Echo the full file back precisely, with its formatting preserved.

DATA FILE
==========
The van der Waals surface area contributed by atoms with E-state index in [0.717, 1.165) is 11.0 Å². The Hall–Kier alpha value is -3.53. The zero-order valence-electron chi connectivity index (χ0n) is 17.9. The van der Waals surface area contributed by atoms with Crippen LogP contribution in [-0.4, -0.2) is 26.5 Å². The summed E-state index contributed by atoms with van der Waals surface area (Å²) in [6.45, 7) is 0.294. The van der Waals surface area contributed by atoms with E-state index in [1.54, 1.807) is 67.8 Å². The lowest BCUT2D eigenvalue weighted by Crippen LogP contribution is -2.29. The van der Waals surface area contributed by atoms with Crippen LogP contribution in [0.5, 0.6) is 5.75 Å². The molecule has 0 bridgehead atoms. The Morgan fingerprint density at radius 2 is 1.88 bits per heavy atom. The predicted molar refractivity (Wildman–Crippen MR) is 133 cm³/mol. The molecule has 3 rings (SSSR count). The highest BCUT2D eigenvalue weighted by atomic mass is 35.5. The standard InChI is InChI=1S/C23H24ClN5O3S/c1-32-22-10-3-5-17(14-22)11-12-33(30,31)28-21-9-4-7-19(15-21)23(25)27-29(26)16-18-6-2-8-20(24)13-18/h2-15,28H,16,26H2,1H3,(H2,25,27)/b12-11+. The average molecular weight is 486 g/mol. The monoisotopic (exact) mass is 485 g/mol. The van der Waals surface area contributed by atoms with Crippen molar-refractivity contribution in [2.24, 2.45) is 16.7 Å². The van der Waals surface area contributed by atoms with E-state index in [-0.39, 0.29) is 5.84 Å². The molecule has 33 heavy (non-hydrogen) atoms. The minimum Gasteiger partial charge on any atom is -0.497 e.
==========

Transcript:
The van der Waals surface area contributed by atoms with E-state index in [0.717, 1.165) is 11.0 Å². The Hall–Kier alpha value is -3.53. The zero-order valence-electron chi connectivity index (χ0n) is 17.9. The van der Waals surface area contributed by atoms with Crippen LogP contribution in [-0.4, -0.2) is 26.5 Å². The summed E-state index contributed by atoms with van der Waals surface area (Å²) in [6.45, 7) is 0.294. The van der Waals surface area contributed by atoms with E-state index in [1.54, 1.807) is 67.8 Å². The lowest BCUT2D eigenvalue weighted by Crippen LogP contribution is -2.29. The van der Waals surface area contributed by atoms with Crippen LogP contribution in [0.5, 0.6) is 5.75 Å². The molecule has 0 bridgehead atoms. The Morgan fingerprint density at radius 2 is 1.88 bits per heavy atom. The predicted molar refractivity (Wildman–Crippen MR) is 133 cm³/mol. The molecule has 3 rings (SSSR count). The highest BCUT2D eigenvalue weighted by atomic mass is 35.5. The standard InChI is InChI=1S/C23H24ClN5O3S/c1-32-22-10-3-5-17(14-22)11-12-33(30,31)28-21-9-4-7-19(15-21)23(25)27-29(26)16-18-6-2-8-20(24)13-18/h2-15,28H,16,26H2,1H3,(H2,25,27)/b12-11+. The average molecular weight is 486 g/mol. The monoisotopic (exact) mass is 485 g/mol. The van der Waals surface area contributed by atoms with Crippen molar-refractivity contribution in [2.24, 2.45) is 16.7 Å². The van der Waals surface area contributed by atoms with E-state index in [-0.39, 0.29) is 5.84 Å². The molecule has 33 heavy (non-hydrogen) atoms. The minimum Gasteiger partial charge on any atom is -0.497 e.